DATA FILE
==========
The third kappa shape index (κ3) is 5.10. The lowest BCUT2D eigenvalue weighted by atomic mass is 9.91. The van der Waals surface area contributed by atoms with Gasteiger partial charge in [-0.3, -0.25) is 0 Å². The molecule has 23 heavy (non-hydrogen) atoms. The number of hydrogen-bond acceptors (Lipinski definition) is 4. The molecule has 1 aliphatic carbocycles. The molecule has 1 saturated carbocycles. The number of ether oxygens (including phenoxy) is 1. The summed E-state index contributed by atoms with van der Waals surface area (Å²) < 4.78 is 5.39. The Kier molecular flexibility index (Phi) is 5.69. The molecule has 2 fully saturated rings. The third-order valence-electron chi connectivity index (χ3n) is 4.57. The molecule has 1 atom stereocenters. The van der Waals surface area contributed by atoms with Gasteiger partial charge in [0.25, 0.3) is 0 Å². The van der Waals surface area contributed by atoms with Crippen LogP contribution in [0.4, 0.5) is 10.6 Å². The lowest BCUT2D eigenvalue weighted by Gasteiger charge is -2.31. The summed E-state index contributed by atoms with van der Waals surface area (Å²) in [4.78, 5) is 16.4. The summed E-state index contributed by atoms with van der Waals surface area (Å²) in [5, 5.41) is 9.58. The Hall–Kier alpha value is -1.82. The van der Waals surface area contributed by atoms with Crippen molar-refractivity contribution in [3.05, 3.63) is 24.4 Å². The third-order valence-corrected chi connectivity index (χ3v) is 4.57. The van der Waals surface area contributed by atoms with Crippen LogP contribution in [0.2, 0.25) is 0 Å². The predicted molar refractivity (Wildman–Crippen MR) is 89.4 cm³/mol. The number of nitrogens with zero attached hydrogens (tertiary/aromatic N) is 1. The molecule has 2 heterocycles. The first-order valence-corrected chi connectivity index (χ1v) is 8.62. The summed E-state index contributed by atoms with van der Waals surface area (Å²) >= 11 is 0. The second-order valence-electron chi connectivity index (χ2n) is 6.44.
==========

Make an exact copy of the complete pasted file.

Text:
The third kappa shape index (κ3) is 5.10. The lowest BCUT2D eigenvalue weighted by atomic mass is 9.91. The van der Waals surface area contributed by atoms with Gasteiger partial charge in [-0.3, -0.25) is 0 Å². The molecule has 23 heavy (non-hydrogen) atoms. The number of hydrogen-bond acceptors (Lipinski definition) is 4. The molecule has 1 aliphatic carbocycles. The molecule has 1 saturated carbocycles. The number of ether oxygens (including phenoxy) is 1. The summed E-state index contributed by atoms with van der Waals surface area (Å²) < 4.78 is 5.39. The Kier molecular flexibility index (Phi) is 5.69. The molecule has 2 fully saturated rings. The third-order valence-electron chi connectivity index (χ3n) is 4.57. The molecule has 1 atom stereocenters. The van der Waals surface area contributed by atoms with Gasteiger partial charge in [0.25, 0.3) is 0 Å². The van der Waals surface area contributed by atoms with Crippen LogP contribution in [0.4, 0.5) is 10.6 Å². The lowest BCUT2D eigenvalue weighted by Gasteiger charge is -2.31. The summed E-state index contributed by atoms with van der Waals surface area (Å²) in [4.78, 5) is 16.4. The summed E-state index contributed by atoms with van der Waals surface area (Å²) in [5, 5.41) is 9.58. The Hall–Kier alpha value is -1.82. The van der Waals surface area contributed by atoms with Crippen molar-refractivity contribution in [3.05, 3.63) is 24.4 Å². The third-order valence-corrected chi connectivity index (χ3v) is 4.57. The van der Waals surface area contributed by atoms with Crippen LogP contribution in [0.2, 0.25) is 0 Å². The predicted molar refractivity (Wildman–Crippen MR) is 89.4 cm³/mol. The number of nitrogens with zero attached hydrogens (tertiary/aromatic N) is 1. The molecule has 2 heterocycles. The first-order valence-corrected chi connectivity index (χ1v) is 8.62. The summed E-state index contributed by atoms with van der Waals surface area (Å²) >= 11 is 0. The second-order valence-electron chi connectivity index (χ2n) is 6.44.